Be Still

I am a self-proclaimed master at multi-tasking.  Seriously, in the evenings, you can find me
cooking dinner for my family of five, while helping my son with his homework, while potty
training both our new puppy and our two-year-old, while researching the cheapest price on
toys for Christmas, while breaking up a fight between my two youngest kids, while returning
a phone call, while clipping coupons, while… I could go on.

Now before this has the chance to strike you as commendable, let me be the first to say
that I believe it is not worthy of applause.  Nor does it bring a refreshing sigh of relief at the
end of the day or a feeling that I have gotten it all done – or at least done right.  No,
instead I often feel emptied out, the frazzled shell of the person I want to be.  Time passes
and my to-do list doesn’t get shorter.  Actually, it gets longer the more time I have to add to
it.  Oh, and have I mentioned that the holidays are only now just beginning?  Life moves
past at warp-speed.  If I even take a second to glance out the window, I see the scenery
whizzing past.  I just want it all to slow down.  But how?

The Psalmist reminds us in beautiful simplicity:  “Be still and know that I am God” (Psalm 46:
10).  The irony is that we do not need to rush around faster and do more to find God; we
actually have to move slower…to become still…to wait.  There is the promise that when we
stop, really stop, and pause our busy lives, we can know our Lord and Savior.  Because
when we are quiet and still, God can begin to speak to our heart and we can hear His
grace.  Before Jesus was born, he was known as Immanuel: God with us. God desires to
be with us, and He can most directly accomplish this when we stop trying to accomplish and
just be.  Just be present and rest in His presence.

For me, this means putting aside my to-do lists and pausing throughout the day to spend
some time alone and in the quiet.  Not easy to do in my bustling household.  But as Ann
Voskamp, author of One Thousand Gifts, reminds us, “If we don’t take breaks, we break.”  I
used to get discouraged by the idea of spending time in silence and solitude because I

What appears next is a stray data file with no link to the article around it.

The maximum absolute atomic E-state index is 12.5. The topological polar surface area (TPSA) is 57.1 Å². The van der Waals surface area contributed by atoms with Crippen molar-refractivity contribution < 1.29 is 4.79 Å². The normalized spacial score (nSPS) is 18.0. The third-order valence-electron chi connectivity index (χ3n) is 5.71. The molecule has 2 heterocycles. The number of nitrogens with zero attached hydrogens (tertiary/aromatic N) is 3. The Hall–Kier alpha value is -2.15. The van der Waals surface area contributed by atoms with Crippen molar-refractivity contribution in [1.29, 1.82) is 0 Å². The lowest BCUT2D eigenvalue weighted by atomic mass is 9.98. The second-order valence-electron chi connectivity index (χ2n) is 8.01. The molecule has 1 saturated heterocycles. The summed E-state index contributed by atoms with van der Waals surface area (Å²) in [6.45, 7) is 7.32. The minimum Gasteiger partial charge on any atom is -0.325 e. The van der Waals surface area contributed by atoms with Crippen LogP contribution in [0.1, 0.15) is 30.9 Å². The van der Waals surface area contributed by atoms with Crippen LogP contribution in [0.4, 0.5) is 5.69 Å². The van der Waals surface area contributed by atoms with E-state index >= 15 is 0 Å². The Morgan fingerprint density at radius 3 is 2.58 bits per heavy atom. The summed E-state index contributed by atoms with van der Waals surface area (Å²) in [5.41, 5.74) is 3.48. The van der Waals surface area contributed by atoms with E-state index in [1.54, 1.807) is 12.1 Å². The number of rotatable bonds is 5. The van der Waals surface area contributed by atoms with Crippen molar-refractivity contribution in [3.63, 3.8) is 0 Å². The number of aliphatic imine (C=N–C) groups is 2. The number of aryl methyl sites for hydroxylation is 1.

thought I would have to really get away – for a whole weekend at minimum.   I’ve been
encouraged lately, however, that the time frame doesn’t matter.  Instead, simply taking a
few minutes in the middle of a busy day to seek the quiet and to become still can slow me
down enough to hear God’s message of grace.  And in turn, my focus shifts to the Maker
of the universe who wants to know me and spend time with me.  And I begin to know God in
a way I couldn’t otherwise during all the hustle and bustle.

This brings me to the notion of “single-tasking” rather than “multi-tasking.”  We live in a
culture than esteems efficiency and productivity.  It seems the more things we can get
done in a moment, the better.  However, moving at this pace creates the blurred scenery
effect: the landscape whizzes by and our eyes can’t take in any of our surroundings
clearly.  Instead, when we slow down and do one thing at time – to actually do what we’re
doing, this allows us to really live, to see the small things that we would otherwise miss at
our harried pace.  If we don’t learn to pause, everything lumps together and we miss the
small joys.  And our relationships – with God, with others, with ourselves – suffer.  I still
have a long way to go to learn this, to really take it in.  But I am trying.  I find that it takes
being intentional.  I intentionally stop my cleaning to play a game of hide-and-seek with my
kids.  I intentionally put aside my emails to tickle my baby’s tummy and hear that precious
squeal.  I intentionally disregard the mess around me and invite my neighbor in anyway
and share a conversation.  I intentionally give the full weight of my attention in order to be
fully present with those around me.

This idea of being present shines through in the Message version of Romans 1:20: “But
the basic reality of God is plain enough.  Open your eyes and there it is!  By taking a long
and thoughtful look at what God has created, people have always been able to see what
their eyes as such can’t see: eternal power, for instance, and the mystery of His divine
being.”  Again, it’s the reminder that we need to take the time to look around and survey
what God has created.  This entails seeing God’s presence even in the mundane details of
our lives, keeping our eyes focused on the Living God as we move about our days.  I’ve
learned that I can survive the doing of my days when I keep the being of my life intact.  
This means quieting my own life so that I can focus on the unseen, that which is eternal.  I
admit this is really hard for me sometimes.  I feel myself pulled to press into the long list of
things to do, those things that seem so very important to me at the time.  However, it is
when we experience God’s presence in the quiet, in the still moments, we realize how little
we are compared to the Almighty.  We can reflect on what is truly important and ultimately
gain perspective.  I find this is especially important as we enter this Advent season.  A
Christmas card I received years ago says it well:

If, as Herod, we fill our lives with things, and again with things, if we consider ourselves so
unimportant that we must fill every moment of our lives with action, when will we have time
to make the long, slow journey across the desert as did the Magi? Or sit and watch the
stars as did the Shepherds? Or brood over the coming of the child as did Mary?

I hope you’ll join me this Advent season in taking the time to take time.  Slow down and
allow yourself to be still.  Truly be present with those around you, with God, with yourself.  
These slow, quiet moments will allow us to hear God and His message of grace.  And,
really, what could be more soul-filling and worthy of our time than that?